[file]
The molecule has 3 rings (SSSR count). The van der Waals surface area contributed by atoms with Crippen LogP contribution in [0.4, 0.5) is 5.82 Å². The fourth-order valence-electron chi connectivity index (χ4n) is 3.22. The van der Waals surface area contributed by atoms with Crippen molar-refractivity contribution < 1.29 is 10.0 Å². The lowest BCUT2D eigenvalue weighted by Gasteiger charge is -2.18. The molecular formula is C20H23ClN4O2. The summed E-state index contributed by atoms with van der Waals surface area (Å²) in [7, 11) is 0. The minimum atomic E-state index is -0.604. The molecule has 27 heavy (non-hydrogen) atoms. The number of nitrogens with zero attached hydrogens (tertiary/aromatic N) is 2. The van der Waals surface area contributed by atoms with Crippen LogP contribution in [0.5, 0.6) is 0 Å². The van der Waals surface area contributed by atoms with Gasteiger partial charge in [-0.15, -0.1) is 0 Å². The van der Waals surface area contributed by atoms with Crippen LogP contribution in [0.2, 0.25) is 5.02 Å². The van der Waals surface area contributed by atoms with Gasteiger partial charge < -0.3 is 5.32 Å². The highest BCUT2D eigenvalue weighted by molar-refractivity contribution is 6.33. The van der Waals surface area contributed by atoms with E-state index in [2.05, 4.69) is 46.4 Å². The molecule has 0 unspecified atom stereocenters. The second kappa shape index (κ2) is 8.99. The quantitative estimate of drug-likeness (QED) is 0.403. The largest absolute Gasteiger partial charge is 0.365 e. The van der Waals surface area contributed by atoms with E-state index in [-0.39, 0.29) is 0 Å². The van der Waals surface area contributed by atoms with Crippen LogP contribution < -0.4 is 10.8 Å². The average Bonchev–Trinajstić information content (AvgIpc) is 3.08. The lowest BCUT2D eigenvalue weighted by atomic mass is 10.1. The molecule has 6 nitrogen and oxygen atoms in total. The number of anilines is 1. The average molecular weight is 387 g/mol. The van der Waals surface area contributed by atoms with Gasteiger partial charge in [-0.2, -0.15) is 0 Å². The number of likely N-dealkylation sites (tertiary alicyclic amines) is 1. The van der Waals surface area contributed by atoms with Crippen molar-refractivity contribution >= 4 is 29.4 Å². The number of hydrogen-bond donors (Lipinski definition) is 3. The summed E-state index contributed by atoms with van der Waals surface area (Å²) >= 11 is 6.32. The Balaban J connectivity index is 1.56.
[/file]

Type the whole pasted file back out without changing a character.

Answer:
The molecule has 3 rings (SSSR count). The van der Waals surface area contributed by atoms with Crippen LogP contribution in [0.4, 0.5) is 5.82 Å². The fourth-order valence-electron chi connectivity index (χ4n) is 3.22. The van der Waals surface area contributed by atoms with Crippen molar-refractivity contribution < 1.29 is 10.0 Å². The lowest BCUT2D eigenvalue weighted by Gasteiger charge is -2.18. The molecular formula is C20H23ClN4O2. The summed E-state index contributed by atoms with van der Waals surface area (Å²) in [7, 11) is 0. The minimum atomic E-state index is -0.604. The molecule has 27 heavy (non-hydrogen) atoms. The number of nitrogens with zero attached hydrogens (tertiary/aromatic N) is 2. The van der Waals surface area contributed by atoms with Crippen LogP contribution in [0.5, 0.6) is 0 Å². The van der Waals surface area contributed by atoms with Gasteiger partial charge in [-0.15, -0.1) is 0 Å². The van der Waals surface area contributed by atoms with Crippen LogP contribution in [0.2, 0.25) is 5.02 Å². The van der Waals surface area contributed by atoms with Gasteiger partial charge < -0.3 is 5.32 Å². The highest BCUT2D eigenvalue weighted by molar-refractivity contribution is 6.33. The van der Waals surface area contributed by atoms with E-state index in [2.05, 4.69) is 46.4 Å². The molecule has 0 unspecified atom stereocenters. The second kappa shape index (κ2) is 8.99. The quantitative estimate of drug-likeness (QED) is 0.403. The largest absolute Gasteiger partial charge is 0.365 e. The van der Waals surface area contributed by atoms with E-state index in [-0.39, 0.29) is 0 Å². The van der Waals surface area contributed by atoms with Crippen LogP contribution < -0.4 is 10.8 Å². The average Bonchev–Trinajstić information content (AvgIpc) is 3.08. The lowest BCUT2D eigenvalue weighted by atomic mass is 10.1. The molecule has 6 nitrogen and oxygen atoms in total. The number of anilines is 1. The average molecular weight is 387 g/mol. The van der Waals surface area contributed by atoms with Gasteiger partial charge in [-0.2, -0.15) is 0 Å². The number of likely N-dealkylation sites (tertiary alicyclic amines) is 1. The van der Waals surface area contributed by atoms with Crippen molar-refractivity contribution >= 4 is 29.4 Å². The number of hydrogen-bond donors (Lipinski definition) is 3. The summed E-state index contributed by atoms with van der Waals surface area (Å²) >= 11 is 6.32. The Balaban J connectivity index is 1.56.